The differentially expressed splice variants for ACGT2 and CDK4 were specifically chosen for further examination using qRT-PCR in additional 18 MPM and matched normal lung samples. This analysis suggested that the differentially expressed splice variants may provide reliable markers for disease and be used to classify the samples with high sensitivity and specificity.
Several of the other genes that appeared to exhibit differentially expressed splice variants in the present study have also been implicated in cancer and would be worthy of further study. CYFIP1 has been shown to be a novel tyrosine kinase substrate in a breast cancer model [28
]. Interestingly, the differentially expressed transcript (CYFIP1.fAug05) is not included in NCBI Refseq sequence database. It has been suggested that COL3A1 could be a potential diagnostic marker for large B-cell lymphoma (DLBCL) as is shows statistically significant different expression between DLBCL and follicular lymphoma [29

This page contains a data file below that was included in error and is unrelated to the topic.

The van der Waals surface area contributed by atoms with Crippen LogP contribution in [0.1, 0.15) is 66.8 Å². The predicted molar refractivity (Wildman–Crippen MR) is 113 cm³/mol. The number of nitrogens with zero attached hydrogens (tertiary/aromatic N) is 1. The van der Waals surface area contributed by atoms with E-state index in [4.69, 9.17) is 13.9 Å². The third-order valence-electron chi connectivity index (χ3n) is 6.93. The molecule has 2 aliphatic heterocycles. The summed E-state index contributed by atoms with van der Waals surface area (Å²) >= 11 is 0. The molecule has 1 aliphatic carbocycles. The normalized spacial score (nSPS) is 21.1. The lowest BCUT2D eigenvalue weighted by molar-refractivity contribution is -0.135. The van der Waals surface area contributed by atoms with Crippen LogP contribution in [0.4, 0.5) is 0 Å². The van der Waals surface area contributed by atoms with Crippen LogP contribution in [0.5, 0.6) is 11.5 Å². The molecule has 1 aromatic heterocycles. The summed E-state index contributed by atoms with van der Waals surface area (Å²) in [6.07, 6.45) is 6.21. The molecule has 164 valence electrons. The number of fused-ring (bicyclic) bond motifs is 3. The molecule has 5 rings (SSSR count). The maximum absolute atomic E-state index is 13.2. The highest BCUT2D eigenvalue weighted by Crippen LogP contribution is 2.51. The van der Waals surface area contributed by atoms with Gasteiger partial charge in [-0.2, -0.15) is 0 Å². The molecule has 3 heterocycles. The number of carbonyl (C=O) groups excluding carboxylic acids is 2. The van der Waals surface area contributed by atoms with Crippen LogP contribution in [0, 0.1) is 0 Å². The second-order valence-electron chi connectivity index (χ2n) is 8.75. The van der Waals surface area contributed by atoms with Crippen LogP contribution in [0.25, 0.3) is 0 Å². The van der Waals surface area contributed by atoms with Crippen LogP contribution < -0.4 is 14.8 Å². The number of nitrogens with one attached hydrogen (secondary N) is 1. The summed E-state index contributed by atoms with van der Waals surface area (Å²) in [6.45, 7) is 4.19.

]. In addition, COL3A1 expression has been related to resistance to platinum drugs in ovarian cancer [30
]. TXNRD1 is a key enzyme in the regulation of the intracellular redox environment [31
]. Transcription of TXNRD1 involves alternative splicing, leading to a number of transcripts. In particular, expression of the TXNRD1_v3 transcript has been found in several cancer cell lines [32
]. Recently, its locus has been associated with advanced colorectal adenoma by epidemiologic and animal studies [33